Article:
You hear that sound? It’s the sound of thousands of SEO marketers rushing to encrypt their sites to HTTPS. If you are an SEO marketer, expect a call from your client wanting the latest and greatest in Google ranking signals. Encryption. Don’t worry, the NSA and every other tech company in the world will still be grabbing data like they are strip-mining for coal.

Outside of the obvious Google ranking benefit, there are a few tangible benefits going the encrypted route. It defends against what is known as man-in-the-middle attacks, and you offer the token privacy to visitors. Yeah, just because you are going encrypted doesn’t mean the NSA stopped sucking up the data. Let’s just be realistic on that point. You are getting a perception reward, not a reality-based one.

Google has actually been running the experiment, and giving secure websites a bit of nudge in the ranking departments. A ‘bit of a nudge’ can equal serious conversions and sales. Google trend analysts Zineb Ait Bahajji and Gary Illyes explained via a blog post that the encryption ranking signal will be small, for now.

Over the past few months we’ve been running tests taking into account whether sites use secure, encrypted connections as a signal in our search ranking algorithms. We’ve seen positive results, so we’re starting to use HTTPS as a ranking signal. For now it’s only a very lightweight signal—affecting fewer than 1 per cent of global queries, and carrying less weight than other signals such as high-quality content — while we give webmasters time to switch to HTTPS. But over time, we may decide to strengthen it, because we’d like to encourage all website owners to switch from HTTP to HTTPS to keep everyone safe on the web.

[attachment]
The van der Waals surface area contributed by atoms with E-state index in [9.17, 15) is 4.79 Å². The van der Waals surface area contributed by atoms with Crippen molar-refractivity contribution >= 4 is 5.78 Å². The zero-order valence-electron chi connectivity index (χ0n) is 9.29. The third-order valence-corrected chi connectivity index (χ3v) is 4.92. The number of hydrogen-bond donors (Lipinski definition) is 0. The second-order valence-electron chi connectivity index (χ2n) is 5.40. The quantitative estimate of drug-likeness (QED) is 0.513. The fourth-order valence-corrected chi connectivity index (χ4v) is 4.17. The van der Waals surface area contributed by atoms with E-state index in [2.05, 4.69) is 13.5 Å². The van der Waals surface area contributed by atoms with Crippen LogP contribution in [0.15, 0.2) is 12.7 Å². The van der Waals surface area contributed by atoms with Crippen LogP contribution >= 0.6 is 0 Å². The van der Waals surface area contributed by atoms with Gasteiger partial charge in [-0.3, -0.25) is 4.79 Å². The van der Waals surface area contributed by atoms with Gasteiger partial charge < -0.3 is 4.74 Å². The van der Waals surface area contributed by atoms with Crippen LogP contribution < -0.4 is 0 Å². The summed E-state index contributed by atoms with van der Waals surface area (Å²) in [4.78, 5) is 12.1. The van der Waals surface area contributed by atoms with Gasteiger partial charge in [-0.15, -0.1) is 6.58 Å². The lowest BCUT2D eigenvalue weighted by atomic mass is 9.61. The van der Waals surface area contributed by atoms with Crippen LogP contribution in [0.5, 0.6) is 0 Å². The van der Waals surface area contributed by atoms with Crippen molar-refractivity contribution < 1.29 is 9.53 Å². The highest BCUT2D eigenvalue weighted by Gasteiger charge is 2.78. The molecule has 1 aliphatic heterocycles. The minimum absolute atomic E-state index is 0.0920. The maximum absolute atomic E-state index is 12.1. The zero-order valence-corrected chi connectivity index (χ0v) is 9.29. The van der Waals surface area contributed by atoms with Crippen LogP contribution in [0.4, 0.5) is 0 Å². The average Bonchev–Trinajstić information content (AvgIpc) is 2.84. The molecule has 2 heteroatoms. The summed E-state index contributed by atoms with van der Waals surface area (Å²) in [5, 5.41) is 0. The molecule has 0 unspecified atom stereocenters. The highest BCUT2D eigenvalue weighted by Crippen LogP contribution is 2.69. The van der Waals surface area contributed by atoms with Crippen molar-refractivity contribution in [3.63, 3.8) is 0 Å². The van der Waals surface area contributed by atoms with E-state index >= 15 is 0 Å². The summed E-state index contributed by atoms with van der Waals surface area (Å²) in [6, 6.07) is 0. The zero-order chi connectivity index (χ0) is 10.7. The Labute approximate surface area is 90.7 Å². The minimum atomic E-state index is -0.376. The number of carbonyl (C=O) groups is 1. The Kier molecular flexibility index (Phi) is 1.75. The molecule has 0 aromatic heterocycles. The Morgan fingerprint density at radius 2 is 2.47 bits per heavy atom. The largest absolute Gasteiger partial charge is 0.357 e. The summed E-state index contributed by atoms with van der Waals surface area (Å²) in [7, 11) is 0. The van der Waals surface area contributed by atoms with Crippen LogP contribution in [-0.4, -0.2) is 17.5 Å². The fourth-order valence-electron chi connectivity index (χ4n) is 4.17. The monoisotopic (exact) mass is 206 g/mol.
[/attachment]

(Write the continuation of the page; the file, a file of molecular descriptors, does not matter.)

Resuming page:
Translation, the signal is soft to give webmasters time to upgrade the security of their sites and switch to the HTTPS protocol.

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Most security firms are hailing the move. The goal of most firms is a push towards HTTPS being the default on the web.

With everything, there is a drawback. The reason most firms have shied away from encrypted sites is due to cost and performance issues. If switching to a secure standard is now a ranking signal, Google will have to answer the speed signal. A lot of weight is given to the speed of your site. Encryption, in its current state, does impact performance.

What will probably happen is a new cottage industry of firms that offer encryption plus speed. Sites are not going to want to be bogged down by slower connection times. Any nudge in rankings due to using https will quickly be negated if speed becomes an issue.

Mark Sparshott, an executive at ProofPoint pointed this out to the Register. “I welcome Google’s move to use HTTPS as ranking signal and downgrade those sites that are not encrypting connections to their visitors but caution that the minimal scope and weighting Google are applying may not be enough of a deterrent for poor security best practice yet.”

“Proofpoint’s researchers have observed that most websites were slow to enforce the use of HTTPS because the encryption it uses to secure the connection slows down the web experience which is anathema to the mantra of most web based services where latency can drive their users to a competitor’s service. As such some websites provided it as an option for many years but did not make it the default option until recent times.”

Regardless, the news is out that HTTPS is a ranking signal. The run on plugins and SSL certificates will be obscene in the coming weeks. Expect multiple guides to start popping up everywhere on how to secure your site and server.

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